We were told to report in three months and we did so in two-and-a-half. We had hoped to be unanimous but we failed to be. We produced a text that four committee members supported; the noble Lords, Lord Elton and Kingsland, dissented, but only in part.
To help noble Lords, I point out that the most useful documents are today's Order Paper and the cross-referenced paper that has been available in the Printed Paper Office. The cross references are most helpfully--I am grateful to the administrative staff for doing this--set out in three different colours. The original text is in black; when the original text is affected by the "Kingsland amendment", if I may refer to it in that way, that text has been emboldened in red and the proposed replacements appear in blue. That is a useful cross reference for those noble Lords who might want to see the difference between what was originally produced in the red bound volume by the committee that I chaired and the effect of the Kingsland amendment. I hope that that is of assistance.
In a code we want something that is clear, coherent, easy to understand and fair and simple to give effect to. I believe that the draft code realises each of those aims. I suggest that any code that we adopt should chime with the spirit of our times and the Neill committee recommendations and that it should command wider public support outside the narrow gates of Parliament.
I know that noble Lords have had an opportunity to examine the documents so I turn immediately to the essential recommendations. First, paragraph 1 sets out--I hope that it does so clearly--the, "Purpose of the Code". There is no dissent on this matter, so far as I am aware. That purpose is,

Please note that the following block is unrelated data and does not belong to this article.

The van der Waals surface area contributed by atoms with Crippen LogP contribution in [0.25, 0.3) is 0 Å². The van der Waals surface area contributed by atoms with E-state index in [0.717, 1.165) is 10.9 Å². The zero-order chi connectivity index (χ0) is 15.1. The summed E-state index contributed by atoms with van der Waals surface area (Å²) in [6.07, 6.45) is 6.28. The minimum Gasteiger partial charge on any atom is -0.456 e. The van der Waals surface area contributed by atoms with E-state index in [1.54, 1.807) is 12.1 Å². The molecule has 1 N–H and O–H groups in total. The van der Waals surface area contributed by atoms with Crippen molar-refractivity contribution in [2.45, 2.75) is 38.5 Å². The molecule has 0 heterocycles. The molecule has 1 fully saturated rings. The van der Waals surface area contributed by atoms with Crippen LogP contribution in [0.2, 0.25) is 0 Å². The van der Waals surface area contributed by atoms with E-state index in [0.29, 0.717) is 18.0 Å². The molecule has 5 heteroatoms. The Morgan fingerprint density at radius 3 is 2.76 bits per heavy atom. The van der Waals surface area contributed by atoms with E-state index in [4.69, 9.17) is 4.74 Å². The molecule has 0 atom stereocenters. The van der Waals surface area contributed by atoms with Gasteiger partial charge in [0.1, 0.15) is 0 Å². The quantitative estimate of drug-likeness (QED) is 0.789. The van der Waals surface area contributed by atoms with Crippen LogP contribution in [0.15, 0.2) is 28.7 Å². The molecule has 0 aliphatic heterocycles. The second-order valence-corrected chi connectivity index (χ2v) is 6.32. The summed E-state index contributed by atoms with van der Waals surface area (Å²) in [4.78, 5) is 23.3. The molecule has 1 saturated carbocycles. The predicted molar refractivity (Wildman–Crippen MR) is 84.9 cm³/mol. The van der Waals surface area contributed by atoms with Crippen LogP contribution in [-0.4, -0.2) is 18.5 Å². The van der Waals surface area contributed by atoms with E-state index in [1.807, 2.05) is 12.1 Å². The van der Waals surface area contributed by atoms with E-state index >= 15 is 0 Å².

Lord Waddington: Perhaps I may interrupt the noble and learned Lord and ask: who is the holder of a public office? There is no definition in the Motion. I am led to believe that we are all holders of public office. If that is correct, it is not a natural meaning of the term. It may be better to have the term defined in the Motion.
Lord Williams of Mostyn: All those who are in public life who are remunerated one way or another by the public or, if not remunerated, are in a position where they affect significantly public life in this country; for example, judges. I do not believe that the noble Lord will be able to find a totally comprehensive definition. The committee said that these are the principles which should inform those in public life. I doubt that we shall ever obtain a satisfactory comprehensive definition. That was not a point at issue between any of the members of the committee, although that does not bind this Chamber.
What happens in the context of the Kingsland amendment is that the declaration is put first, in different words, and registration is put second, again in different words.